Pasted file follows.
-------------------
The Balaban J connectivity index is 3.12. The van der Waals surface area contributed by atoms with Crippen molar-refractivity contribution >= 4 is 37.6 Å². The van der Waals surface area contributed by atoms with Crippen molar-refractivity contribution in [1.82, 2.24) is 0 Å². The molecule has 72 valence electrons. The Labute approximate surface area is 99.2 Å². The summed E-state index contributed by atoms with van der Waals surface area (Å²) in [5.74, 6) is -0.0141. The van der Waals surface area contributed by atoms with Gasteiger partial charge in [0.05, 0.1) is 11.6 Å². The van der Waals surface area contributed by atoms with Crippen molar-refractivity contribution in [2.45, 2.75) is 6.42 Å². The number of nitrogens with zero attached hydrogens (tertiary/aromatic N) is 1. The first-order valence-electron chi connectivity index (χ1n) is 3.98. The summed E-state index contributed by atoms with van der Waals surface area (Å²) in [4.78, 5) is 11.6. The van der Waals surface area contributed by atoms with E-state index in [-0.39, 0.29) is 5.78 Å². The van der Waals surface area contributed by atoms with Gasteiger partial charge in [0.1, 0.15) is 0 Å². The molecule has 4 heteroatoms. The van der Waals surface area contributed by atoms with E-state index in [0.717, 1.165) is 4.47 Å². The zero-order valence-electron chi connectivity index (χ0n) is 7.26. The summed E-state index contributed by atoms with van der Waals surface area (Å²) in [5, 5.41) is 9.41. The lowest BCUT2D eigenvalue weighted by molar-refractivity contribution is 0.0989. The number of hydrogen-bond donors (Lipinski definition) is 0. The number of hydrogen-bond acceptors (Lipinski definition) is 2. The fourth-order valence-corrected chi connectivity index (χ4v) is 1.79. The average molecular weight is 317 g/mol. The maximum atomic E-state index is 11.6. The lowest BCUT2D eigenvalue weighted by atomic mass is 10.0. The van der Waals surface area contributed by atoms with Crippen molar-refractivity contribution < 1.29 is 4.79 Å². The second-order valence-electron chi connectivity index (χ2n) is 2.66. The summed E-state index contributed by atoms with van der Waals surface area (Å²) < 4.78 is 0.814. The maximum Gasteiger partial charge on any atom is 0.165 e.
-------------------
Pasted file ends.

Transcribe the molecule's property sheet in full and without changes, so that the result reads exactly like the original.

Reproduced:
The Balaban J connectivity index is 3.12. The van der Waals surface area contributed by atoms with Crippen molar-refractivity contribution >= 4 is 37.6 Å². The van der Waals surface area contributed by atoms with Crippen molar-refractivity contribution in [1.82, 2.24) is 0 Å². The molecule has 72 valence electrons. The Labute approximate surface area is 99.2 Å². The summed E-state index contributed by atoms with van der Waals surface area (Å²) in [5.74, 6) is -0.0141. The van der Waals surface area contributed by atoms with Gasteiger partial charge in [0.05, 0.1) is 11.6 Å². The van der Waals surface area contributed by atoms with Crippen molar-refractivity contribution in [2.45, 2.75) is 6.42 Å². The number of nitrogens with zero attached hydrogens (tertiary/aromatic N) is 1. The first-order valence-electron chi connectivity index (χ1n) is 3.98. The summed E-state index contributed by atoms with van der Waals surface area (Å²) in [4.78, 5) is 11.6. The van der Waals surface area contributed by atoms with E-state index in [-0.39, 0.29) is 5.78 Å². The van der Waals surface area contributed by atoms with Gasteiger partial charge in [0.1, 0.15) is 0 Å². The molecule has 4 heteroatoms. The van der Waals surface area contributed by atoms with E-state index in [0.717, 1.165) is 4.47 Å². The zero-order valence-electron chi connectivity index (χ0n) is 7.26. The summed E-state index contributed by atoms with van der Waals surface area (Å²) in [5, 5.41) is 9.41. The lowest BCUT2D eigenvalue weighted by molar-refractivity contribution is 0.0989. The number of hydrogen-bond donors (Lipinski definition) is 0. The number of hydrogen-bond acceptors (Lipinski definition) is 2. The fourth-order valence-corrected chi connectivity index (χ4v) is 1.79. The average molecular weight is 317 g/mol. The maximum atomic E-state index is 11.6. The lowest BCUT2D eigenvalue weighted by atomic mass is 10.0. The van der Waals surface area contributed by atoms with Crippen molar-refractivity contribution < 1.29 is 4.79 Å². The second-order valence-electron chi connectivity index (χ2n) is 2.66. The summed E-state index contributed by atoms with van der Waals surface area (Å²) < 4.78 is 0.814. The maximum Gasteiger partial charge on any atom is 0.165 e.